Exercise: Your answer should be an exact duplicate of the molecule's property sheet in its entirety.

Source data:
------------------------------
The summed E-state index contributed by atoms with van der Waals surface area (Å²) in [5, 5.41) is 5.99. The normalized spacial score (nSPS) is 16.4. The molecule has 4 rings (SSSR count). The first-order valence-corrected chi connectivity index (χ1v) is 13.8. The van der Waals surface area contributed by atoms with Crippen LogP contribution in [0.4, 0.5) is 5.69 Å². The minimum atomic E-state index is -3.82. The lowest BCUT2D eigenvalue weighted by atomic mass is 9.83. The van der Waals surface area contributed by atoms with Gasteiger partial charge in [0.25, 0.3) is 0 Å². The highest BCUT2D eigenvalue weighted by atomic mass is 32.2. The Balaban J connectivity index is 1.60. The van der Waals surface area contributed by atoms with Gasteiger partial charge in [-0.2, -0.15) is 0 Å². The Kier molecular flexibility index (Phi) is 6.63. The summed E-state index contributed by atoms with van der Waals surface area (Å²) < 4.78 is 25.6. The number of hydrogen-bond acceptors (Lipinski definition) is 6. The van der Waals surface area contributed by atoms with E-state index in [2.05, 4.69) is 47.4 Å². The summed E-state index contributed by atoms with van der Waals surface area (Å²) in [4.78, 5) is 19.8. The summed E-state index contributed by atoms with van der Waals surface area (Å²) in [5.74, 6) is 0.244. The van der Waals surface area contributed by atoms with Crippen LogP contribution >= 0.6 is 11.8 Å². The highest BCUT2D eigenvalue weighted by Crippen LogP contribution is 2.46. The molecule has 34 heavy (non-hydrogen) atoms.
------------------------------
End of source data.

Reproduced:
The summed E-state index contributed by atoms with van der Waals surface area (Å²) in [5, 5.41) is 5.99. The normalized spacial score (nSPS) is 16.4. The molecule has 4 rings (SSSR count). The first-order valence-corrected chi connectivity index (χ1v) is 13.8. The van der Waals surface area contributed by atoms with Crippen LogP contribution in [0.4, 0.5) is 5.69 Å². The minimum atomic E-state index is -3.82. The lowest BCUT2D eigenvalue weighted by atomic mass is 9.83. The van der Waals surface area contributed by atoms with Gasteiger partial charge in [0.25, 0.3) is 0 Å². The highest BCUT2D eigenvalue weighted by atomic mass is 32.2. The Balaban J connectivity index is 1.60. The van der Waals surface area contributed by atoms with Gasteiger partial charge in [-0.2, -0.15) is 0 Å². The Kier molecular flexibility index (Phi) is 6.63. The summed E-state index contributed by atoms with van der Waals surface area (Å²) < 4.78 is 25.6. The number of hydrogen-bond acceptors (Lipinski definition) is 6. The van der Waals surface area contributed by atoms with E-state index in [2.05, 4.69) is 47.4 Å². The summed E-state index contributed by atoms with van der Waals surface area (Å²) in [4.78, 5) is 19.8. The summed E-state index contributed by atoms with van der Waals surface area (Å²) in [5.74, 6) is 0.244. The van der Waals surface area contributed by atoms with Crippen LogP contribution >= 0.6 is 11.8 Å². The highest BCUT2D eigenvalue weighted by Crippen LogP contribution is 2.46. The molecule has 34 heavy (non-hydrogen) atoms.